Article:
PART 223—SALE AND DISPOSAL OF NATIONAL FOREST SYSTEM TIMBEREnd Part Start Amendment Part
1. The Authority citation for part 223 continues to read as follows:End Amendment Part Start Amendment Part
2. Revise § 223.52 (b)(2) to read as follows:End Amendment Part
(b) * * *
(2) For PPI index codes 0811 and 0812, the Chief of the Forest Service shall determine that a drastic reduction in wood prices has occurred when, for any 2 or more consecutive qualifying quarters, the applicable adjusted price index is less than 88.5 percent of the average of such index for the 4 highest of the 8 calendar quarters immediately prior to the qualifying quarter. A qualifying quarter is a quarter, following the contract award date, where the applicable adjusted index is more than 11.5 percent below the average of such index for the 4 highest of the previous 8 calendar quarters. For PPI index code 3211135, the Chief of the Forest Service shall determine that a drastic reduction in wood prices has occurred when, for any 2 or more consecutive qualifying quarters, the adjusted price index is less than 85 percent of the average of such index for the 4 highest of the 8 calendar quarters immediately prior to the qualifying quarter. A qualifying quarter is a quarter, following the contract award date, where the adjusted index is more than 15 percent below the average of such index for the 4 highest of the previous eight calendar quarters. Qualifying quarter determinations will be made using the Producer Price Indices for the months of March, June, September, and December.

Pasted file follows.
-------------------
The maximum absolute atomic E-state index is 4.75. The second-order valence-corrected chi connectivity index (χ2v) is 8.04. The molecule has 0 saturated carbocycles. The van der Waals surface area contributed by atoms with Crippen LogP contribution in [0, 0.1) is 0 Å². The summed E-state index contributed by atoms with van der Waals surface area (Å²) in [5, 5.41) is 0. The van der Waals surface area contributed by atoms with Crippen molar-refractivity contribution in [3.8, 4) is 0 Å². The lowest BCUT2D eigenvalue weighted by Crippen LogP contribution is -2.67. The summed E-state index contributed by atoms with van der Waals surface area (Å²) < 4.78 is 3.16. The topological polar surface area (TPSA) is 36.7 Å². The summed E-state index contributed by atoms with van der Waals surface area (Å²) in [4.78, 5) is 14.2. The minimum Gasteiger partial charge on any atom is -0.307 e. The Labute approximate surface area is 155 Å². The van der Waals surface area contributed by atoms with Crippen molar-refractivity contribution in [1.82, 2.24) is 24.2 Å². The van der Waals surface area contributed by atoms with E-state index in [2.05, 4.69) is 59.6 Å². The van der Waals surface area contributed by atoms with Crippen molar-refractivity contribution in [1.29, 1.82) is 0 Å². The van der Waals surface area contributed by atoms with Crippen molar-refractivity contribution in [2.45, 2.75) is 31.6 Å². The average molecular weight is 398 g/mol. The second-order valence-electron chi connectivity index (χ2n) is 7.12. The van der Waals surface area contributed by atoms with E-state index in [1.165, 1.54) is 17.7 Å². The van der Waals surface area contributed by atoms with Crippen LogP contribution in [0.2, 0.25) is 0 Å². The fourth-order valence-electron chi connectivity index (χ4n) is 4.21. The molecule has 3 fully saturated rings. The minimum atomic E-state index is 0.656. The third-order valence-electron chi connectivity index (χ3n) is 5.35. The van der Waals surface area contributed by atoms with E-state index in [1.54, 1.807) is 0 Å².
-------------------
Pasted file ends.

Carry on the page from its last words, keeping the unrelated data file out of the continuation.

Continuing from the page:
Dated: January 13, 2006.
David P. Tenny,
Deputy Under Secretary, Natural Resources and Environment.
[FR Doc. 06-548 Filed 1-20-06; 8:45 am]